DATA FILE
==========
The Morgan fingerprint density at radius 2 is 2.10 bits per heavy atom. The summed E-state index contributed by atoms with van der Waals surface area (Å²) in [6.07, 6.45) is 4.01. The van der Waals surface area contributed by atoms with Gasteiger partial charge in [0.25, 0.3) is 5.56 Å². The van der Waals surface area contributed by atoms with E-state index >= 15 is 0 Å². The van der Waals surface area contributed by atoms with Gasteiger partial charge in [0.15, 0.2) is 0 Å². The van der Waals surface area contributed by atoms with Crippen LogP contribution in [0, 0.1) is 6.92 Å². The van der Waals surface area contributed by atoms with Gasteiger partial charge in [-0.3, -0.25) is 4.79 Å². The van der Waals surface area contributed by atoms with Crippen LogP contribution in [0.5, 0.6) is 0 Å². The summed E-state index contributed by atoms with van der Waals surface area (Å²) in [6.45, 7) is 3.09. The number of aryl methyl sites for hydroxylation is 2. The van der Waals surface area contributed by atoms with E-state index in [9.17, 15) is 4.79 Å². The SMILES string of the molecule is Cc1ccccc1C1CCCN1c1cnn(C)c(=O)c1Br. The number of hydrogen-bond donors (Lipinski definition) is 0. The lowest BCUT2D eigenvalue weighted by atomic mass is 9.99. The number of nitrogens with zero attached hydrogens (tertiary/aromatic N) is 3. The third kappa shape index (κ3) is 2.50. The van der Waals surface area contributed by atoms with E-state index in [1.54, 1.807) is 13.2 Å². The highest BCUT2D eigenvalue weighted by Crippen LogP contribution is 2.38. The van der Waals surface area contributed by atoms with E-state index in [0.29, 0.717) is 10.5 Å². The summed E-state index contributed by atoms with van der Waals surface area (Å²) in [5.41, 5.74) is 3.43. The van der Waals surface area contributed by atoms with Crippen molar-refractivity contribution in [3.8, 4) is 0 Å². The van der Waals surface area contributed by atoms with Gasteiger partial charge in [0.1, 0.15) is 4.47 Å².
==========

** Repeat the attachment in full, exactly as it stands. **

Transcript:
The Morgan fingerprint density at radius 2 is 2.10 bits per heavy atom. The summed E-state index contributed by atoms with van der Waals surface area (Å²) in [6.07, 6.45) is 4.01. The van der Waals surface area contributed by atoms with Gasteiger partial charge in [0.25, 0.3) is 5.56 Å². The van der Waals surface area contributed by atoms with E-state index >= 15 is 0 Å². The van der Waals surface area contributed by atoms with Gasteiger partial charge in [0.15, 0.2) is 0 Å². The van der Waals surface area contributed by atoms with Crippen LogP contribution in [0, 0.1) is 6.92 Å². The van der Waals surface area contributed by atoms with Gasteiger partial charge in [-0.3, -0.25) is 4.79 Å². The van der Waals surface area contributed by atoms with Crippen LogP contribution in [0.5, 0.6) is 0 Å². The summed E-state index contributed by atoms with van der Waals surface area (Å²) in [6.45, 7) is 3.09. The number of aryl methyl sites for hydroxylation is 2. The van der Waals surface area contributed by atoms with E-state index in [9.17, 15) is 4.79 Å². The SMILES string of the molecule is Cc1ccccc1C1CCCN1c1cnn(C)c(=O)c1Br. The number of hydrogen-bond donors (Lipinski definition) is 0. The lowest BCUT2D eigenvalue weighted by atomic mass is 9.99. The number of nitrogens with zero attached hydrogens (tertiary/aromatic N) is 3. The third kappa shape index (κ3) is 2.50. The van der Waals surface area contributed by atoms with E-state index in [1.54, 1.807) is 13.2 Å². The highest BCUT2D eigenvalue weighted by Crippen LogP contribution is 2.38. The van der Waals surface area contributed by atoms with E-state index in [0.29, 0.717) is 10.5 Å². The summed E-state index contributed by atoms with van der Waals surface area (Å²) in [5.41, 5.74) is 3.43. The van der Waals surface area contributed by atoms with Crippen molar-refractivity contribution in [3.8, 4) is 0 Å². The van der Waals surface area contributed by atoms with Gasteiger partial charge in [0.1, 0.15) is 4.47 Å².